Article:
Over the years, the Michigan courts have struggled with which parties can bring a lawsuit or appeal in a county circuit court to challenge a zoning decision by a Michigan city, village or township. The concept is often referred to as “standing,” and centers on which party or parties (typically, a neighbor) has sufficient interest in a controversy to be able to bring a lawsuit or to appeal a zoning approval decision via a circuit court in Michigan. The standing issue arises in a variety of different zoning contexts, including challenging municipal zoning decisions such as rezonings, variances, special land use approvals, site plan approvals, and other zoning approvals.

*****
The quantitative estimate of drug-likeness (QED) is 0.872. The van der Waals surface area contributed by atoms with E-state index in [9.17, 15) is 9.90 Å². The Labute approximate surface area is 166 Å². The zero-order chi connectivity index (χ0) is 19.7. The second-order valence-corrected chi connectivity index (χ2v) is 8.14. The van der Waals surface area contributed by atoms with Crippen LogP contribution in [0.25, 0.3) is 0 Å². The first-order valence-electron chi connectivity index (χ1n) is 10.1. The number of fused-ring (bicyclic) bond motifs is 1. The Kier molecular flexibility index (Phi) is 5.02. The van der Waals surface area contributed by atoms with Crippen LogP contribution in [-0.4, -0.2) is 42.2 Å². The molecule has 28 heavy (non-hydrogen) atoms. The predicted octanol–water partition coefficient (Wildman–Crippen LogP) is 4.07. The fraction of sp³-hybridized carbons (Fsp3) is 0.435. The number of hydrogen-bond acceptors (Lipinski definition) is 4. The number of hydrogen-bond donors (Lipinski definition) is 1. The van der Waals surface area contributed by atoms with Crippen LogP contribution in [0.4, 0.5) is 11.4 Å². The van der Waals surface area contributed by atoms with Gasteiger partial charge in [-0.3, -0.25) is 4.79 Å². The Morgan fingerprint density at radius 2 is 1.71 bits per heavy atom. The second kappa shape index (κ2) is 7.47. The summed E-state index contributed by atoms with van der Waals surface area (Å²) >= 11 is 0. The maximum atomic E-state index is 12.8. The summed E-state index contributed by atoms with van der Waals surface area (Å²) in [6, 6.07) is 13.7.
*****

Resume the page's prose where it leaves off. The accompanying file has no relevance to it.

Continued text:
Much of the legal community in Michigan thought the issue had been settled two years ago in the published Michigan Court of Appeals decision in Olsen v Chikaming Twp, 325 Mich App 170 (2018). That decision indicated that neighbors can appeal a variance decision by a municipal zoning board of appeals if and only if the neighbors could prove that they had incurred “special damages.” The Court of Appeals in Olsen made a distinction between “standing” and whether or not a party is “aggrieved” for purposes of a zoning board of appeals case, and indicated that a variance appeal involves only “aggrieved party” status. However, the Court also implied that the standard is the same in both a lawsuit challenge and a variance appeal, and that the challenging parties must prove “special damages” in either situation.